Admittedly, LL7,700 billion, or 84% of total expenditures, are seemingly fixed costs, with little or no room for further cost-cutting. In that regard, personnel wages account for 37% of total expenditures. With such costs including wages and salaries, related benefits, pensions, and end of service indemnities, they inherently lack flexibility. This leaves the government with potentially manageable expenditures of only 16% of the total spending. However, given that the items making up these expenditures have been subjected to several previous reduction attempts, it has become apparent that realizing any significant reduction on this level will be difficult in the absence of certain structural reforms.

While most ministries will benefit from higher funding in 2004, compared to the 2003 draft law, some have benefited from some substantial increases. The presidency of the council of ministers, for example, was allocated an additional LL118 billion, mostly to the benefit of the Council of the South and the Central Fund for the Displaced. The ministry of public works and transport and the ministry of public health benefited from additions of LL62 billion and LL44 billion respectively.

It is worth noting, however, and perhaps on a more negative note, that no additional allocation was provided to social expenditures in the 2004 budget. Total social expenditures are expected to remain unchanged compared to the 2003 budget law, at LL2,291 billion, with the majority going to pensions and end of service indemnities. Government revenues originally expected to be reaped in 2003 return, mostly unchanged, in 2004, the budget of which was drafted on the basis of not introducing any additional taxes, or amending existing ones. While the ministry of finance has repeatedly expressed its concerns regarding the Treasury’s liquidity position, and the resulting necessity in increasing Value Added Tax (VAT) from 10% to 12%, such an increase has not been taken into consideration in the new budget, and no plans for its imminent implementation are in the pipeline, according to ministry officials.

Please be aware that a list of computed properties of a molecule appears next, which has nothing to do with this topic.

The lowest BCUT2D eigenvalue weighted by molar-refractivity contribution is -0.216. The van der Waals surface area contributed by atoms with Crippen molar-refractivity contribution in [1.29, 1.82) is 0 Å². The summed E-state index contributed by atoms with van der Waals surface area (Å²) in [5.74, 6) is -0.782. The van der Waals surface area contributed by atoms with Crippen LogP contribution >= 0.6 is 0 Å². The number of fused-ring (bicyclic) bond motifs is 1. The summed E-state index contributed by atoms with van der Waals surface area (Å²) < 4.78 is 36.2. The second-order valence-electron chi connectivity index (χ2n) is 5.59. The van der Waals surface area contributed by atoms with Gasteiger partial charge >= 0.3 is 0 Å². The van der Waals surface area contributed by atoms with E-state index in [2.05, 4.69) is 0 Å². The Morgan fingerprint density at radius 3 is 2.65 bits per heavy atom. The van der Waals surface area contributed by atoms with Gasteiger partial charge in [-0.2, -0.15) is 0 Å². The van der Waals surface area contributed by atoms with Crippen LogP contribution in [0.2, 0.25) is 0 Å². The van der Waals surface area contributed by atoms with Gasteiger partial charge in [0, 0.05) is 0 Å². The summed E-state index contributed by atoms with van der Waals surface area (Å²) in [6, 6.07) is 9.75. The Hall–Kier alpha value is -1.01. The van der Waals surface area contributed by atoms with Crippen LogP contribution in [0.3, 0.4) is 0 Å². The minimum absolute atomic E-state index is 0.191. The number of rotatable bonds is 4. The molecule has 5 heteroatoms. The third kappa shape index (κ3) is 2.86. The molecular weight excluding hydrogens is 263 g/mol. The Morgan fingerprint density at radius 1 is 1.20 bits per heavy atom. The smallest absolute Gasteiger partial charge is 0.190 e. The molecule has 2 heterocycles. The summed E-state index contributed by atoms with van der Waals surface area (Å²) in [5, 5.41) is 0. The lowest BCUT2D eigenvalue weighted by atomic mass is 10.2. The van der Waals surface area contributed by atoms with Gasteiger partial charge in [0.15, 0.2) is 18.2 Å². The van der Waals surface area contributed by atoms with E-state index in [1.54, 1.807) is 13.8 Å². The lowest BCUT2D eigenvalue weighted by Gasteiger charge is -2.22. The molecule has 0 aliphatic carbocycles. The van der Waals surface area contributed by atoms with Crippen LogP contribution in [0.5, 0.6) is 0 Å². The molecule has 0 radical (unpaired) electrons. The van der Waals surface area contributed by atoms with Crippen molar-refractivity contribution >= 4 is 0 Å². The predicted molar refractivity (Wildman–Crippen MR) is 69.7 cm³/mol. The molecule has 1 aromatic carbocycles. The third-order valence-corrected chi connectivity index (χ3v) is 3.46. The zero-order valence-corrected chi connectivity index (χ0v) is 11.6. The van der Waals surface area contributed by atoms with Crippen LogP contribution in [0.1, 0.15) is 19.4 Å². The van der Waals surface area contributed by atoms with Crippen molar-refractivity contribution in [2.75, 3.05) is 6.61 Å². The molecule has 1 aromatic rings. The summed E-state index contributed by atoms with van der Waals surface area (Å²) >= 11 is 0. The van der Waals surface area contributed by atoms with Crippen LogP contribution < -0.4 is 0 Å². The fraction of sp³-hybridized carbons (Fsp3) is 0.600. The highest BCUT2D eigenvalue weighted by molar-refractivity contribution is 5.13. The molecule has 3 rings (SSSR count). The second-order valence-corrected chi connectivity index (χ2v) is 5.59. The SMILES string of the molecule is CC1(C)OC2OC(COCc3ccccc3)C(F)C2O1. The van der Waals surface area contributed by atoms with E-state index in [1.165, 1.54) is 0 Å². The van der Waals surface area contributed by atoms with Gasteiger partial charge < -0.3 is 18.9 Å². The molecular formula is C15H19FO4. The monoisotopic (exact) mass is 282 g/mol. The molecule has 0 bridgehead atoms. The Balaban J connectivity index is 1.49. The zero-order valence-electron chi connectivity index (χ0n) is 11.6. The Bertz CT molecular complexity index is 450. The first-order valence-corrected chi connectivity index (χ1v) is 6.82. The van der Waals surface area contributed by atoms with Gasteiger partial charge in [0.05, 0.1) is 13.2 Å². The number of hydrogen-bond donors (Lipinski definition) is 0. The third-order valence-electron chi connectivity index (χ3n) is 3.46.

Total revenues are expected to amount to LL6,400 billion in 2004, almost unchanged from the 2003 budget. Tax revenues are expected to reach LL4,645 billion, compared to LL4,726 in the 2003 budget law. The drop is mainly due to a drop in tariffs on trade and international exchange, resulting mostly from a reduction in custom duties. Nevertheless, around LL100 billion in additional VAT revenues are expected to result from improvements in tax collection, and the reduction of the threshold of businesses eligible for VAT.

While many praised the “more rational” numbers included in the 2004 budget, it remains to be seen if such numbers are actually achievable, given the current economic, socio-political, and security conditions. The budget does appear to not take into consideration the substantial benefits (in excess of LL400 billion) that might result from the implementation of privatization and securitization plans. As such, any benefits from such progress will be a welcome bonus over and above the numbers reported in the budget.